President Todd and Sponsor Steve Sandberg welcomed new member Dave Painter to the Noon Rotary Club on May 8th. Dave is active in the IBEW Electricians Union and is one of the new owners of Ahlstrom Schaeffer, a long standing electrical contracting company in Jamestown. We are pleased to have another community minded person joining our club. Welcome Dave!


Twelve hard working Rotary members on Saturday May 2nd. were greeted by clear blue sky and very nice cool temperature for our stroll along interstate 86. In addition to that our esteemed leader Dick Johnson welcomed us with a nice selection of Tim Horton's donuts! Nice!! Given the reasonable number of workers we were able to clean up both sides of our area on the highway in just 80 short minutes, so thanks to all. No great treasures were found which is always a disappointment for some. 
A Few Photos From Our Adopt-A-Highway Event


On Saturday April 25th we held our annual Jamestown Weekend for District 7090. While the outgoing students were attending briefings on the do’s and don’ts of being an exchange student, the in country students were taken on a tour of Amish Country. Again this year the tour guides were our own Lee Harkness and the knowledgeable Carol Lorenc. The following is a pictorial of the many stops that made up the tour. Additional stops included a cheese factory, quilt outlet and an Amish furniture factory.

Miller's Baked Goods - Oh those Amish Donuts

Shoeing a Horse at Raber's Blacksmith Shop

A Stop at Trillium Lodge for Lunch
The Seneca Nation Museum in Salamanca NY

The Now Very Famous Scary Lucy Statue in Celoron NY



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Rotary, USAID collaboration improves sanitation facilities in Ghana
According to a 2012 report by UNICEF and the World Health Organization, Ghana has made great strides in providing its people with clean drinking water. But access to better sanitation has lagged. Only about 14 percent of Ghanaians have access to improved facilities, compared with the 54 percent target set for 2015 by the United Nations Millennium Development Goals. Addressing the issue isn't simple, as pit latrines need emptying, toilets need maintenance, and promoting hygiene requires education. The H2O Collaboration, a partnership between Rotary and the U.S. Agency for International...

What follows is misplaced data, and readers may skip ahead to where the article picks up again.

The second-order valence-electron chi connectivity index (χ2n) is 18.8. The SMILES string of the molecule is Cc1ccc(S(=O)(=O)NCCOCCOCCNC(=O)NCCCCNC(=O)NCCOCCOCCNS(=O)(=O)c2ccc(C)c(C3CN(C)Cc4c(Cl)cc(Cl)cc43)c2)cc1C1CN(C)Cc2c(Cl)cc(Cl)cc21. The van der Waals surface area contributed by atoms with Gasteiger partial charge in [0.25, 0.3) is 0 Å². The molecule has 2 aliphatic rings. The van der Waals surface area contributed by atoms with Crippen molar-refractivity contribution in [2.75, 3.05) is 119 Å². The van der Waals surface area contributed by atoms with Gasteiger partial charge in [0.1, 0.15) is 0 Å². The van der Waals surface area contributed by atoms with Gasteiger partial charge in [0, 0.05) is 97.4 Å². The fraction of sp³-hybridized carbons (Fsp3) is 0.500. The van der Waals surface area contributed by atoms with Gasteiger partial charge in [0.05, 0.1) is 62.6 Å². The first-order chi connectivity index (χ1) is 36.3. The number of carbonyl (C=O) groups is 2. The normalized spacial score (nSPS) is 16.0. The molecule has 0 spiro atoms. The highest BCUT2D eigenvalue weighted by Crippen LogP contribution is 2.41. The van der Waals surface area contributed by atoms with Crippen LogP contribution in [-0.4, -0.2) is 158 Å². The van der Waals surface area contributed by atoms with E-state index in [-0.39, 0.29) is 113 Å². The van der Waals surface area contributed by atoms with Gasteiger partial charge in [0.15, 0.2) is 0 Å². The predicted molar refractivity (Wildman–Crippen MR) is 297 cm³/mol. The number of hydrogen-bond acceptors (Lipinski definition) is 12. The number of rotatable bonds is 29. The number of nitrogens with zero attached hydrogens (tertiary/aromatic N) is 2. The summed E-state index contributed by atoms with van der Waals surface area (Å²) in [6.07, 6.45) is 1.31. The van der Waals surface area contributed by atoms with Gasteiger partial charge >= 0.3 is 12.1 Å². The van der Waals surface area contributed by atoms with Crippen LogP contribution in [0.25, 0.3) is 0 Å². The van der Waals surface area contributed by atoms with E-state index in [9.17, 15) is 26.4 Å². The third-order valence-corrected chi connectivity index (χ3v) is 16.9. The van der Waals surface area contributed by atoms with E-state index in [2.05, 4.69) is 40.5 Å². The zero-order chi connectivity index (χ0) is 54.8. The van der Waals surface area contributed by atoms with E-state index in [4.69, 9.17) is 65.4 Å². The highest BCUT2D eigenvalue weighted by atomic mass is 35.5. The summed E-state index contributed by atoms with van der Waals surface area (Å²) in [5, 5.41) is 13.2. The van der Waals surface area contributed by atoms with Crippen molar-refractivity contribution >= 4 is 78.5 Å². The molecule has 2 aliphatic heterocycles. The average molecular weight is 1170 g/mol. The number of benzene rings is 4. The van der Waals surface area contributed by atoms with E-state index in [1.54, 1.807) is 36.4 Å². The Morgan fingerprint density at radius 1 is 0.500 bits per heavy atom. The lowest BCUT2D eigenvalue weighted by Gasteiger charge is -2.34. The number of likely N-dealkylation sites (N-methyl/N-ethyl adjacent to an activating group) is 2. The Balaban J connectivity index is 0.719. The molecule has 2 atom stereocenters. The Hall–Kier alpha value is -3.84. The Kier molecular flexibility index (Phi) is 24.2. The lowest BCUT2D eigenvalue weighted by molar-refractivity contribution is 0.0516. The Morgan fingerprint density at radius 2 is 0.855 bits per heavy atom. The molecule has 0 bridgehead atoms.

How a simple school project in India became a global grant
Two years ago, U.S. Rotary members in Maine set out to improve the education system in Bikaner, Rajasthan, an Indian city near the border of Pakistan. The Rotary Club of Kennebunk Portside chose Bikaner because club member Rohit Mehta was originally from the area and had connections there. Mehta put the club in contact with Rotarians in India to provide desks for four government-run schools. But when community leaders returned with a request for more desks, the Maine Rotarians decided they had to think bigger. The Rotary Foundation had rolled out its new grant model, which required that the...
Korean sailor makes waves for End Polio Now
Enjoying calm winds and peaceful Pacific waters, Seung Jin Kim dove off his 43-foot sailboat, the Arapani, to swim with some dolphins nearby. The serenity that day near the equator was a stark contrast to the 60 mph winds and 23-foot waves he had to fight around Cape Horn, the southern tip of South America. But Kim, a veteran sailor and member of the Rotary Club of Seokmun, in Chungcheongnam, Korea, expected such challenges when he set out in mid-October on a 25,600-mile journey around the world. In addition to fulfilling a lifelong dream, Kim is using the trip to raise awareness and funds...
Monrovia club’s Ebola fight not finished
After the first cases of Ebola reached Liberia's capital, Monrovia, last June, local Rotary members feared that the city's limited health care system wouldn't be able to contain the highly infectious, often-deadly disease. Those fears were realized when infections quickly multiplied, underscoring the speed with which Ebola can spread in an urban center. It was the first time the hemorrhagic fever had threatened a major city since it erupted in West Africa last March. Now, after months of crisis-level response, and with the number of new cases declining, club members are looking to the long...
Rotary member takes fundraising to new heights -- the summit of Mount Everest
Despite his longstanding interest in polio eradication, polio was not on Joe Pratt's mind as he prepared for a mid-April 2012 climb of Mount Everest, the highest mountain on earth. But that changed in late 2011, when the resident of Nottingham, New Hampshire, USA, participated in a polio immunization project in Pakistan with fellow Rotary member Steve Puderbaugh. Moved by the efforts of the Pakistanis to battle the crippling disease, and by the vulnerability of the young victims, Pratt reset the focus of his climbing adventure. Pakistan is one of three countries where polio has never been...


Jun 01, 2015
Laja Witt-Dorring
Exchange Student
Jun 15, 2015
Grant Umberger
JCC Continuing Education
Jun 22, 2015
Presidents Dinner
No Noon Meeting